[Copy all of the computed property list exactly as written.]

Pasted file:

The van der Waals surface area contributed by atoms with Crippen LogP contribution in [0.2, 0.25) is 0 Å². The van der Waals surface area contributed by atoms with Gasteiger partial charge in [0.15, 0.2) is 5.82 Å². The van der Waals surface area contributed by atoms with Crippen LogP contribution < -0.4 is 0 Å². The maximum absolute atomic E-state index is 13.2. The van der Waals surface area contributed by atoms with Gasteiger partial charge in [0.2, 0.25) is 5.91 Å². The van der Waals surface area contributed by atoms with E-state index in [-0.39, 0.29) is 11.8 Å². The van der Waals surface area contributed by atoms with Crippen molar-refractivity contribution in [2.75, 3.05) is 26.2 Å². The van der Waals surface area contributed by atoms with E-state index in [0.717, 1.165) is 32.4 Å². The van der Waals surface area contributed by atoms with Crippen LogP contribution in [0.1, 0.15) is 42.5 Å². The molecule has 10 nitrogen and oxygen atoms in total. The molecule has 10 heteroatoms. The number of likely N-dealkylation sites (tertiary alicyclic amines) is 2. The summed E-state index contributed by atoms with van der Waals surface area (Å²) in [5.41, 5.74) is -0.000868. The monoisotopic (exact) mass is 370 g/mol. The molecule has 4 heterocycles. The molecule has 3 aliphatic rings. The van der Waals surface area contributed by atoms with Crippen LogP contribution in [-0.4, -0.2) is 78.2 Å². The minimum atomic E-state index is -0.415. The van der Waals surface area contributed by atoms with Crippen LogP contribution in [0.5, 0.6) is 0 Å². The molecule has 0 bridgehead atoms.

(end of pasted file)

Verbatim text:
The van der Waals surface area contributed by atoms with Crippen LogP contribution in [0.2, 0.25) is 0 Å². The van der Waals surface area contributed by atoms with Gasteiger partial charge in [0.15, 0.2) is 5.82 Å². The van der Waals surface area contributed by atoms with Crippen LogP contribution < -0.4 is 0 Å². The maximum absolute atomic E-state index is 13.2. The van der Waals surface area contributed by atoms with Gasteiger partial charge in [0.2, 0.25) is 5.91 Å². The van der Waals surface area contributed by atoms with E-state index in [-0.39, 0.29) is 11.8 Å². The van der Waals surface area contributed by atoms with Crippen molar-refractivity contribution in [2.75, 3.05) is 26.2 Å². The van der Waals surface area contributed by atoms with E-state index in [0.717, 1.165) is 32.4 Å². The van der Waals surface area contributed by atoms with Crippen LogP contribution in [0.1, 0.15) is 42.5 Å². The molecule has 10 nitrogen and oxygen atoms in total. The molecule has 10 heteroatoms. The number of likely N-dealkylation sites (tertiary alicyclic amines) is 2. The summed E-state index contributed by atoms with van der Waals surface area (Å²) in [5.41, 5.74) is -0.000868. The monoisotopic (exact) mass is 370 g/mol. The molecule has 4 heterocycles. The molecule has 3 aliphatic rings. The van der Waals surface area contributed by atoms with Crippen LogP contribution in [-0.4, -0.2) is 78.2 Å². The minimum atomic E-state index is -0.415. The van der Waals surface area contributed by atoms with Crippen LogP contribution in [0.5, 0.6) is 0 Å². The molecule has 0 bridgehead atoms.